Perhaps that’s what director, Martin Scorsese wanted us to think and do. He wanted us to see ourselves in Jordan Belfort. Because how could we condemn a man who is so, so…human? The following further explains how there’s a little Jordan in all of us.

Greed: We’ve all experienced it. Any one who has purchased a lottery ticket is guilty of it. It’s human nature to want more than we have. I remember years ago telling my bridal team in a team meeting, “Careful what this type of money will do to you. The only other way you’ll make this type of cash is stripping or drug dealing.” Clearly not the same speech that Jordan would give to his brokers. I cared about my team, I cared that they had a healthy relationship with money.

Money. The root of all evil. I feel lucky, having drifted in and out of freelance work my entire career. I’ve learned the value of the dollar. Some years have been great, some years have been really tough. It’s a funny thing to being able to afford a BMW one year and barely make mortgage payments the next. But living that ebb and flow puts life into perspective. You begin to want less and just be grateful to have what you have. Don’t get me wrong, a second home in the South of France sounds great, but if I don’t bust my ass to work toward it, I don’t get to dream about it.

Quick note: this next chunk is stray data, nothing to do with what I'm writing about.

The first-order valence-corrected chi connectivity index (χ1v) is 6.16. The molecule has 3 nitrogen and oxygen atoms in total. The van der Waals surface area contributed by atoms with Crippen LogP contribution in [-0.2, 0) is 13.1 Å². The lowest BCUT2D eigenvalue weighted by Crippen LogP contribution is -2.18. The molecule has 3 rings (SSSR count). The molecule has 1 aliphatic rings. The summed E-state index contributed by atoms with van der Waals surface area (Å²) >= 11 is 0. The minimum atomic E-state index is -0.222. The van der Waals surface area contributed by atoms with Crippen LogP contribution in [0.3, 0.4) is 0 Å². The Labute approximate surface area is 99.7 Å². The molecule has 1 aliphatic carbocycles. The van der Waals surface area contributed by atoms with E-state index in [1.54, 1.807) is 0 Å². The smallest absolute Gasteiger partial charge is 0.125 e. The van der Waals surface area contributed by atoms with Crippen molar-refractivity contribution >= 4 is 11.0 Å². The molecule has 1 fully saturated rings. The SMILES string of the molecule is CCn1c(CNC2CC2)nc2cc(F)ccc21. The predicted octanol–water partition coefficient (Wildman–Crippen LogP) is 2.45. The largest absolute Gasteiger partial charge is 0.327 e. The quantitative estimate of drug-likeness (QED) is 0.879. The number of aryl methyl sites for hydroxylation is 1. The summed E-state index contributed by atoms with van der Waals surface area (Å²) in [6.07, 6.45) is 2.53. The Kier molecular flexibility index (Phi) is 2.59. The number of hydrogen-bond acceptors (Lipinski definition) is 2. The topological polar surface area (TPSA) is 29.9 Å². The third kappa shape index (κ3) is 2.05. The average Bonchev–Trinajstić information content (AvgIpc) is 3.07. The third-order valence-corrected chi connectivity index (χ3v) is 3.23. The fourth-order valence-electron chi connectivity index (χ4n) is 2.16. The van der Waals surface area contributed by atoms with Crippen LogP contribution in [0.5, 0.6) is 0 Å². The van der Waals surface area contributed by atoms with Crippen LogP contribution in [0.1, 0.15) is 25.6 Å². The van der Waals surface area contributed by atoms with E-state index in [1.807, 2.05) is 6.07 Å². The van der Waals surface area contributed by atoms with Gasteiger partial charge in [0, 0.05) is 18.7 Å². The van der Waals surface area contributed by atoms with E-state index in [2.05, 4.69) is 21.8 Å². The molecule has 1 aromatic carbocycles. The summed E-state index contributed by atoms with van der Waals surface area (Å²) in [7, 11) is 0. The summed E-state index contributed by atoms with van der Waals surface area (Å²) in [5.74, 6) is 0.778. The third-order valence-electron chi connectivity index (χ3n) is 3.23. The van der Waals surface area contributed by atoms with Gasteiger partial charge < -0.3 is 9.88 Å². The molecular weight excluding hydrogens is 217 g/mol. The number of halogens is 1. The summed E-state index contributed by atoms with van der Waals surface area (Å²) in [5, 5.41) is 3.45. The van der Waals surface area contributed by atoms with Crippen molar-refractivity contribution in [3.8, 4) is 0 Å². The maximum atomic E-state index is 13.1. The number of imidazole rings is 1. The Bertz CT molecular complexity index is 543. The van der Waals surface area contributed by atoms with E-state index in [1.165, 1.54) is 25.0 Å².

Anger/Wrath: We all feel it at 5pm on 35W. Who could blame us for being angry? We’re living in messed up world right now. But it won’t last long, the pendulum has to swing the other way sooner and later and the waves of aftermath from 9/11 and on will settle. We will experience a new normal. Not quite a utopia, just a greater awareness of how we need to live within our means. We’ve seen and experienced too many horrors caused by the recession(s) to continue make the same mistakes again.

Sloth: Sloth is defined in many ways-mostly as being lazy. However in the film I believe sloth can be applied to lack of moral and social consciousness. Jordan Belfort knowingly swindles people out of money for his own gain. I am not accusing you of being dishonest and a scam artist, I am just saying that again, Scorsese is a wise old man and knows that every person in their lifetime has considered doing something that would be more advantageous for themselves than for someone else. Jordan just took it to another level. Watching him grow a business was oddly inspiring, even though it was based on lies, corruption and deceit.

Lust: Wolf of Wall Street just might win an AVN award (Oscars of Porn). Lots of T & A. I’ll be the first one to admit that I am guilty of lust. Not so clean thoughts enter my mind when being presented with photos of Ryan Reynolds. But do I want to snort coke out of his ass? No.

Again, Jordan takes lust to another level. His frequent liaisons with hookers was astonishing to me- didn’t he care about STDs? The public service announcement here is- sex leads to venereal diseases. If you’re going to do it, don’t do it with a hooker.

Gluttony: One word. Thanksgiving. Let’s move on.

Pride: Well some would argue that I have none since I am always sniveling back to ex boyfriends. Do I have an inflated sense of personal status and accomplishments? Absolutely. I blame it on Facebook. But I’ll be the first to admit that Facebook popularity has no bearing in the real world. “Likes” and followers do not define one’s worth or value. It’s what you do outside of social media that’s the measurement of personal success and influence. I have to remind myself often that social media is akin to Second Life- it’s a virtual game, it’s not real.